ALMOST alone among the British colonies in America, Pennsylvania's western border was specified in the King's charter of the colony. It was "five degrees longitude west of the point where the eastern boundary crosses the Delaware" [River]; however, its actual location on the ground was not actually marked until 1784. It's a few miles west of the present city of Pittsburgh, located at the forks of the Ohio River, where the Allegheny and Monongahela Rivers join. However, until 1784 it was not a certainty that this complex was within Pennsylvania instead of Virginia. The origin of the Ohio is at the only major water gap in the North-South mountains, and the tributary rivers are fairly large. The three merging rivers thus form a nearly continuous water route along the base of the mountain range, from the Great Lakes south to Pittsburgh, or from the Chesapeake Bay north to Pittsburgh, and then to the Mississippi, going past the best topsoil farming land in the world. The forks of the Ohio were the great prize of the Seventeenth and Eighteenth centuries, the place where young George Washington himself started the French and Indian War. To include these treasures, it seems vaguely possible that William Penn insisted on having the border of his state safely include the water gap at the beginning of the Ohio. Perhaps not, of course, perhaps it was just a sense of tidiness on the part of the ministers of Charles II. The original document stated that the border was a hundred miles east of there, to match where Maryland ended. When the document was returned to Penn by the King's ministers, however, it had the new language.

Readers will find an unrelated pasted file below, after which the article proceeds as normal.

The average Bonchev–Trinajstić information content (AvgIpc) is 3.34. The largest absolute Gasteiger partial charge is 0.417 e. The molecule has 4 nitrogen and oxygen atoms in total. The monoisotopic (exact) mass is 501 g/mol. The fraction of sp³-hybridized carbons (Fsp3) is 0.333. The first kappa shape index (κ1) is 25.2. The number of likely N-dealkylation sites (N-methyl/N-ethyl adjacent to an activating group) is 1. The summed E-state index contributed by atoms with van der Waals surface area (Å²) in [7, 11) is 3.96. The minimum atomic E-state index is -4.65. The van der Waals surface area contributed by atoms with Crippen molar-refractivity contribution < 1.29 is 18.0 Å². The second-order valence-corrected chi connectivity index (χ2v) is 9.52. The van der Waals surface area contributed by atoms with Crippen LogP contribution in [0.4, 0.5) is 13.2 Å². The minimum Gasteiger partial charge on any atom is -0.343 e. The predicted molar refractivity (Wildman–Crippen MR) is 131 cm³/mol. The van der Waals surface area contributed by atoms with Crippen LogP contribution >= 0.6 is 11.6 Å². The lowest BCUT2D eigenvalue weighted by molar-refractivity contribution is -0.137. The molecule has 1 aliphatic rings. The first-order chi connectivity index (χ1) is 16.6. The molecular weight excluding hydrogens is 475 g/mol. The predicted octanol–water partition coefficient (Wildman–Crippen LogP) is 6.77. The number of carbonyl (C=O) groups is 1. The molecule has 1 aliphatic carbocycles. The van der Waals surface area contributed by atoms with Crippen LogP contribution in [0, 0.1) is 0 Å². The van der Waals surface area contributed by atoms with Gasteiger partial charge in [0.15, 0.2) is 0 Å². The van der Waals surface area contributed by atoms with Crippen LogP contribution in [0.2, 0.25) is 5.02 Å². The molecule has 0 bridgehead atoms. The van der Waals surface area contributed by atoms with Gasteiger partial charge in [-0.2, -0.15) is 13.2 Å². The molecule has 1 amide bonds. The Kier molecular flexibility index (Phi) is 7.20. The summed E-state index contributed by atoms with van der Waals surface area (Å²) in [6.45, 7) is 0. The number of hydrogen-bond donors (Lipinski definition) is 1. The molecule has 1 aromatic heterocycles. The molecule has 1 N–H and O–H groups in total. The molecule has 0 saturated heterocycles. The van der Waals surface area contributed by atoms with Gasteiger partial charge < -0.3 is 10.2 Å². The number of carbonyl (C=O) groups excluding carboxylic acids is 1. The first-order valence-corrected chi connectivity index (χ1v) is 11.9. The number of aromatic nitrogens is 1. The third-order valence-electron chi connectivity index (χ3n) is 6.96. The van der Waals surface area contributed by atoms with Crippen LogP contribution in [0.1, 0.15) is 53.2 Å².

The existence of this north-south termination of Pennsylvania began to take on a new significance when other states made claims for their land grant to extend to the Pacific Ocean, and the extensions collided with each other. Virginia then developed its territory to include modern Kentucky and West Virginia. That resulted in Virginia's land aspirations veering northward, to include the Ohio Territory west of Pennsylvania's fixed boundary. By the legal standards of the day, Virginia had a fairly good claim to all of the Indian territories, not merely to the west of Pennsylvania, but extending at least to the Great Lakes, perhaps farther. Maryland, Connecticut, New York and Massachusetts had conflicting claims from infinite extension of their western boundaries. As a consequence, it was impossible to achieve ratification of the Articles of Confederation for five years. The various states involved were fearful the creation of a combined political entity might result in a court which would be enabled to rule against their individual aspirations. The stakes were high; the land mass involved would be several times as large as England.